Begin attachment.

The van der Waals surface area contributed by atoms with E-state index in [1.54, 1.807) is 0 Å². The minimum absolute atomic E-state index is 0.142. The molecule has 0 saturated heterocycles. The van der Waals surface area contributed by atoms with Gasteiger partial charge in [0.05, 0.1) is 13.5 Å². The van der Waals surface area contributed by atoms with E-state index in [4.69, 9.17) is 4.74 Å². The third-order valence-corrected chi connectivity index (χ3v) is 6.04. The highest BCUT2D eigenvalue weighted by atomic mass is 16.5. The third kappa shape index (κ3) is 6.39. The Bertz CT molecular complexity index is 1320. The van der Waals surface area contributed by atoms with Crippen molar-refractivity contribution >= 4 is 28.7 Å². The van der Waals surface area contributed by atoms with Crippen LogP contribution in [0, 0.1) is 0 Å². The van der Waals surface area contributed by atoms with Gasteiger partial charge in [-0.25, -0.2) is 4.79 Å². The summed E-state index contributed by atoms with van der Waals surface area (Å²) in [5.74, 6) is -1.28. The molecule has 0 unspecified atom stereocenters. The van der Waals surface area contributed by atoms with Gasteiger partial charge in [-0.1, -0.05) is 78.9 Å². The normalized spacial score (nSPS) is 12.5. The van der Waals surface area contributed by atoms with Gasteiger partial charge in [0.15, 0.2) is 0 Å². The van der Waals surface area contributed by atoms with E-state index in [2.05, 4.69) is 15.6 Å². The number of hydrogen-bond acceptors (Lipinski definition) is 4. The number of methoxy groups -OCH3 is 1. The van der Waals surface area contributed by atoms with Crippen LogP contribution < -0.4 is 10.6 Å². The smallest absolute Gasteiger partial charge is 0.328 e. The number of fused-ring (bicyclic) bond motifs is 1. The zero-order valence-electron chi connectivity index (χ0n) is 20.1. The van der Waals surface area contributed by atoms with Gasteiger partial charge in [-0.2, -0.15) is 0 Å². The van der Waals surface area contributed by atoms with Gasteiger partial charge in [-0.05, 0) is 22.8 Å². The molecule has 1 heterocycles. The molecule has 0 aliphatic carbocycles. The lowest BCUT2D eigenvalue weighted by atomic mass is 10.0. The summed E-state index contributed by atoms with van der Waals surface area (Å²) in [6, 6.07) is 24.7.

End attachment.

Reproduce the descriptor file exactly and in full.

The van der Waals surface area contributed by atoms with E-state index in [1.54, 1.807) is 0 Å². The minimum absolute atomic E-state index is 0.142. The molecule has 0 saturated heterocycles. The van der Waals surface area contributed by atoms with Gasteiger partial charge in [0.05, 0.1) is 13.5 Å². The van der Waals surface area contributed by atoms with E-state index in [4.69, 9.17) is 4.74 Å². The third-order valence-corrected chi connectivity index (χ3v) is 6.04. The highest BCUT2D eigenvalue weighted by atomic mass is 16.5. The third kappa shape index (κ3) is 6.39. The Bertz CT molecular complexity index is 1320. The van der Waals surface area contributed by atoms with Crippen molar-refractivity contribution >= 4 is 28.7 Å². The van der Waals surface area contributed by atoms with Crippen LogP contribution in [0, 0.1) is 0 Å². The van der Waals surface area contributed by atoms with Gasteiger partial charge in [-0.25, -0.2) is 4.79 Å². The summed E-state index contributed by atoms with van der Waals surface area (Å²) in [5.74, 6) is -1.28. The molecule has 0 unspecified atom stereocenters. The van der Waals surface area contributed by atoms with Gasteiger partial charge in [-0.1, -0.05) is 78.9 Å². The normalized spacial score (nSPS) is 12.5. The van der Waals surface area contributed by atoms with Gasteiger partial charge in [0.15, 0.2) is 0 Å². The van der Waals surface area contributed by atoms with E-state index in [2.05, 4.69) is 15.6 Å². The number of hydrogen-bond acceptors (Lipinski definition) is 4. The number of methoxy groups -OCH3 is 1. The van der Waals surface area contributed by atoms with Crippen LogP contribution < -0.4 is 10.6 Å². The smallest absolute Gasteiger partial charge is 0.328 e. The number of fused-ring (bicyclic) bond motifs is 1. The zero-order valence-electron chi connectivity index (χ0n) is 20.1. The van der Waals surface area contributed by atoms with Gasteiger partial charge in [-0.2, -0.15) is 0 Å². The van der Waals surface area contributed by atoms with Gasteiger partial charge in [-0.05, 0) is 22.8 Å². The molecule has 1 heterocycles. The molecule has 0 aliphatic carbocycles. The lowest BCUT2D eigenvalue weighted by atomic mass is 10.0. The summed E-state index contributed by atoms with van der Waals surface area (Å²) in [6, 6.07) is 24.7.